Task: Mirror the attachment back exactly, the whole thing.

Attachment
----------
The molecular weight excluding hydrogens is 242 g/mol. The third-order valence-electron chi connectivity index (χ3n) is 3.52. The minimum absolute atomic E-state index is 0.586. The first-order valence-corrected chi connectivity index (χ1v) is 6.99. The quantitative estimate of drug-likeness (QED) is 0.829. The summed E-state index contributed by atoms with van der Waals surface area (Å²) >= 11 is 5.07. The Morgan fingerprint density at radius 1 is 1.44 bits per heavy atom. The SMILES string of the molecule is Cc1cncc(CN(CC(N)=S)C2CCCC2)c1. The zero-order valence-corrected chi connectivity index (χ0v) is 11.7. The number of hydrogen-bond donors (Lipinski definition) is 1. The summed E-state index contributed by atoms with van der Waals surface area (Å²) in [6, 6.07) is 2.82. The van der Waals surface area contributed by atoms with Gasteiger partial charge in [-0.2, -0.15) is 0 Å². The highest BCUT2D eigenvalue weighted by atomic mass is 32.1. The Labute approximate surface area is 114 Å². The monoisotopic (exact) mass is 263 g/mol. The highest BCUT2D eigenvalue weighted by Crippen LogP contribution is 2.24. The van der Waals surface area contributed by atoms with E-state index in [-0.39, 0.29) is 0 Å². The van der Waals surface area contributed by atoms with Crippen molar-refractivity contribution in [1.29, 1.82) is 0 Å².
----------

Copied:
The molecular weight excluding hydrogens is 242 g/mol. The third-order valence-electron chi connectivity index (χ3n) is 3.52. The minimum absolute atomic E-state index is 0.586. The first-order valence-corrected chi connectivity index (χ1v) is 6.99. The quantitative estimate of drug-likeness (QED) is 0.829. The summed E-state index contributed by atoms with van der Waals surface area (Å²) >= 11 is 5.07. The Morgan fingerprint density at radius 1 is 1.44 bits per heavy atom. The SMILES string of the molecule is Cc1cncc(CN(CC(N)=S)C2CCCC2)c1. The zero-order valence-corrected chi connectivity index (χ0v) is 11.7. The number of hydrogen-bond donors (Lipinski definition) is 1. The summed E-state index contributed by atoms with van der Waals surface area (Å²) in [6, 6.07) is 2.82. The van der Waals surface area contributed by atoms with Gasteiger partial charge in [-0.2, -0.15) is 0 Å². The highest BCUT2D eigenvalue weighted by atomic mass is 32.1. The Labute approximate surface area is 114 Å². The monoisotopic (exact) mass is 263 g/mol. The highest BCUT2D eigenvalue weighted by Crippen LogP contribution is 2.24. The van der Waals surface area contributed by atoms with E-state index in [-0.39, 0.29) is 0 Å². The van der Waals surface area contributed by atoms with Crippen molar-refractivity contribution in [1.29, 1.82) is 0 Å².